Annual health insurance premiums have been on the increase for a while, reaching $19,616 for families in 2018. Employers, hoping to provide great benefits without blowing their budgets, have sought out ways to cut costs. One of the best options has been through the use of flexible spending accounts, also known as FSAs, which let workers set pretax money aside for uncovered medical expenses like dental and vision care. But at tax time, you may be looking for information on your FSA contributions on your W-2 and wondering if they come into play as you’re filling out your tax forms.
Unless you had a dependent care FSA, your FSA contributions won't up on your W-2 form. However, you will be able to see how much your health coverage has cost you and your employer.
What Is an FSA?
An FSA is a type of consumer-driven account, which also include health savings accounts, or HSAs, and health reimbursement accounts, or HRAs. All three of these have the primary goal of allowing consumers to take charge of their own health care insurance. Instead of paying premiums into a plan they may not have to use in a given year, workers can set money aside for their own health care. This is especially beneficial to younger consumers who may have lower medical expenses, since they can set money aside for later in life, when they might need it.
Consumer-driven accounts are often used as part of a consumer-driven health plan, which makes it easy for employers to combine high-deductible health plans with pretax savings. They choose a high-deductible plan, then combine it with a savings account that will offset some of the extra out-of-pocket cost. One of the biggest downfalls to an FSA is that the money expires at the end of the plan year, while HSAs let the money continue to accrue year after year.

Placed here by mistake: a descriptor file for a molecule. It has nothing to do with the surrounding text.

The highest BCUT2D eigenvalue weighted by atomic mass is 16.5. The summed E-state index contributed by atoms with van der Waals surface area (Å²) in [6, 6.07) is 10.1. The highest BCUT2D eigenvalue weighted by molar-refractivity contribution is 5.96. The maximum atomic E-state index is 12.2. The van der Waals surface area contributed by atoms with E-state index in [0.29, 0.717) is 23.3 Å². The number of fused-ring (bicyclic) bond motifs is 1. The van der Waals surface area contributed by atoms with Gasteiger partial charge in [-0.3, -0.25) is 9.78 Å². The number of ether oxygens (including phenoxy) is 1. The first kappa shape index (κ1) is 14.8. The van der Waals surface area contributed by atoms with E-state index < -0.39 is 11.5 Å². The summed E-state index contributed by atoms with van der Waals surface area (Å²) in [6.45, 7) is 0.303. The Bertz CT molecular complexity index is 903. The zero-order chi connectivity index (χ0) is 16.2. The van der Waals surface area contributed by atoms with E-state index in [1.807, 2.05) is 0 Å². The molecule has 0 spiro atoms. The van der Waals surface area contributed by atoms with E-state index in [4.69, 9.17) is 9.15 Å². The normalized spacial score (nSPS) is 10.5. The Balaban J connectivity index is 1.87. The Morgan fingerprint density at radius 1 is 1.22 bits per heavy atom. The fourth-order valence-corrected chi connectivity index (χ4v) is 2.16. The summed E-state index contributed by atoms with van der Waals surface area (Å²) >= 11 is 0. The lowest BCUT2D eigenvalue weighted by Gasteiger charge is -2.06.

The Tax Ramifications
FSAs are designed to cut a taxpayer’s IRS bill, not increase it. If used correctly, an FSA can eliminate a significant chunk from a worker’s amount due each year. You can have up to $2,700 withheld from your paycheck in 2019, which is $2,700 of your earnings that won’t be taxed. There are similar accounts that can be set up to pay for child care, called dependent care FSAs, and those have a limit of $5,000 annually. For married taxpayers filing separately, that benefit is divided, with each parent able to set only $2,500 aside. With dependent care FSA, you’ll also be limited by the lowest earner of the two. In other words, you can’t each set $5,000 aside for a total of $10,000 annually.
Not only will the money be taken out of your paycheck before taxes, you won’t owe on your income taxes when you file. The pretax amount also means that money won’t be taken out for Social Security and Medicare taxes, saving you as much of 7.65 percent of what you’d normally see taken out.
Your Tax Forms
When you receive your W-2 from your employer, you’ll see information on your health coverage in Box 12 of your form. This will include both the amount your employer paid in for your health care coverage and the amount you paid in over the course of the year. There will be nothing on the form about your FSA or HSA, unless you had money taken out for a dependent care FSA. An employer can include information on any money contributed to an HRA, but that is optional. If you had a dependent care FSA, the amount that was taken out will appear in Box 10 of your W-2. Your partner will see those benefits in Box 13 of their Schedule K-1, with the code O.
If you had any type of FSA other than dependent care, you can file your taxes without worrying about it. However, if you had a dependent care FSA, you’ll need to claim the contributions on Form 2441. On Line 12, you will enter the total amount of benefits you received for the previous tax year. Once you’ve entered this information, your tax obligations for your FSA will be complete.
- National Conference of State Legislatures: Health Insurance: Premiums and Increases
- MedCost: Consumer-Driven Health Plans
- FirstQuoteHealth: Health Savings Account vs. Flexible Spending Account
- IRS: Form W-2 Reporting of Employer-Sponsored Health Coverage
- IRS: Instructions for Form 2441
- IRS: Schedule K-1 (Form 1065)
- IRS: Plan Now to Use Health Flexible Spending Arrangements in 2019
- FSA Feds: Dependent Care FSA
Stephanie Faris has written about finance for entrepreneurs and marketing firms since 2013. She spent nearly a year as a ghostwriter for a credit card processing service and has ghostwritten about finance for numerous marketing firms and entrepreneurs. Her work has appeared on The Motley Fool, MoneyGeek, Ecommerce Insiders, GoBankingRates, and ThriveBy30.